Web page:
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Bris findings leave unanswered questions

  • Generic baby boy
The commission of inquiry following the serious injury to a local baby at his brith milah in Sandton in June last year has recommended the mohel no longer perform circumcisions.
by SUZANNE BELLING | Nov 11, 2015

The commission of inquiry following the serious injury to a local baby at his brith milah in Sandton in June last year has recommended the mohel no longer perform circumcisions.

This recommendation has already been implemented and the mohel will never be accredited to perform circumcisions again.

This follows much speculation in the Jewish community over the months following the disastrous brith. The findings of the commission were released this week by the Chief Rabbi and the Beth Din.

Neither the affected family nor the mohel were named, according to an agreement, but the father of the child told SA Jewish Report he supported the statement put out by the Beth Din and the Chief Rabbi.

He said he and his wife had consulted medical specialists “all over the world - including Belgium, Israel, the United Kingdom and the United States - for medical advice, but it was evident the baby’s condition could never revert to what it was.

“We are not clear what the future holds,” he said. “It is an unprecedented case. But as a family we had to deal with it.”

The nursing sister, Adrienne Utian, who assists mothers and newborn babies, was in attendance at the bris and urged that the baby be taken to hospital immediately following the extensive injury.

She had earlier expressed concern about the standard of mohelim as compared with surgeons with whom she had worked in hospital on circumcisions. But her concerns went unheeded.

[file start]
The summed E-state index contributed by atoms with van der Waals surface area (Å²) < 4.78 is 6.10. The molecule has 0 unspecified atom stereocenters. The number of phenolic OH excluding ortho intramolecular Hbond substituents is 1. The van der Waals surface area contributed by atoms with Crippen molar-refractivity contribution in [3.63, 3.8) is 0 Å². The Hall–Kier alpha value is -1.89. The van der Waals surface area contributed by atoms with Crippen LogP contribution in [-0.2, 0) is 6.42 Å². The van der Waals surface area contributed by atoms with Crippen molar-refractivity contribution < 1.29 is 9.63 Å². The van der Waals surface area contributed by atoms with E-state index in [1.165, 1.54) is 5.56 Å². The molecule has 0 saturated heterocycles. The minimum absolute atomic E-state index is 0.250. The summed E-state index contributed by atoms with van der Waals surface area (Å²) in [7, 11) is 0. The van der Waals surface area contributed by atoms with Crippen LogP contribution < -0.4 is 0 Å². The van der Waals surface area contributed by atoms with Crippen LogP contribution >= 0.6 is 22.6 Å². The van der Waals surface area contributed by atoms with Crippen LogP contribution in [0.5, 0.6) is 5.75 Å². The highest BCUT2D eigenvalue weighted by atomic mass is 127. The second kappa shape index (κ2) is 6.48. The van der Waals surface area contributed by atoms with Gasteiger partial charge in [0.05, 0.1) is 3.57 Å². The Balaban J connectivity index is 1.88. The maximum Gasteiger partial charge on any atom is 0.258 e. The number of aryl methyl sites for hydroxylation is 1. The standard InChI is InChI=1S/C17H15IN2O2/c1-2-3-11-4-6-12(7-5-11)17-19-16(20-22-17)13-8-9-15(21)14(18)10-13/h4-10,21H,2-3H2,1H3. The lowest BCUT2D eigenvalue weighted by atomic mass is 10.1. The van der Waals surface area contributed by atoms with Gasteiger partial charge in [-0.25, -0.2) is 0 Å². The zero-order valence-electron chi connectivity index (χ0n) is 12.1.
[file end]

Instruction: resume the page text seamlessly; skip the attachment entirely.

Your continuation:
“Going forward, I would like to put something together and be involved in improving the standards.”

The father questioned why there “was no governance around this (the practice of mohelim) and why the community had not been apprised of this. We trust in these people,” he said.

The statement by the Chief Rabbi and the Beth Din said that

the Commission had assessed the procedures followed by mohelim in South Africa and found that “they perform this sacred duty carefully and compassionately with due regard to the health and safety of the babies concerned.”

“We are satisfied after listening to their testimony that there is really no cause for general concern” but added that they would be “fully implementing all of the recommendations of the commission to improve even further the standards of brith milah in South Africa. ‘

Commision


The commission was headed by retired Justice Phillip Levinsohn, former Deputy Judge President of KwaZulu-Natal. His commissioners were urologist Dr Michael Cohen and retired mohel, Rabbi Dr Pinhas Zekry.

Among their recommendations are:

•           that a committee be established which has the authority to oversee and govern the practice of brith milah in South Africa;

•           that all practising mohelim be required to be registered and accredited and given formal accreditation by the committee in order to practise;

•           the accreditation given is to be subject to renewal on a biennial basis;

•           when issuing the renewal, the committee be required to take into account several factors, including the age, state of health of the mohel and any complaints received during the period under review which bear on his competence to continue performing brith milah;

•           that the committee also be required to set norms and standards based on the halacha and the highest standards of professionalism, health and safety.”

The statement added that:

“Brith milah is the foundation pillar of the Jewish people and has been for almost 4 000 years since Abraham circumcised his son, Isaac, on the eighth day. It is a sign of our eternal covenant with G-d, and consequently it is one of our most important and precious mitzvot. It can only be performed by a properly trained mohel.

“On behalf of the South African Jewish community, the Chief Rabbi and the Beth Din express our heart-felt prayers for a refuah shleimah for the baby, and strength and fortitude for his parents. 

13 Comments

  1. 13 Harry Friedland 12 Nov
    I find several things about this incident deeply disturbing.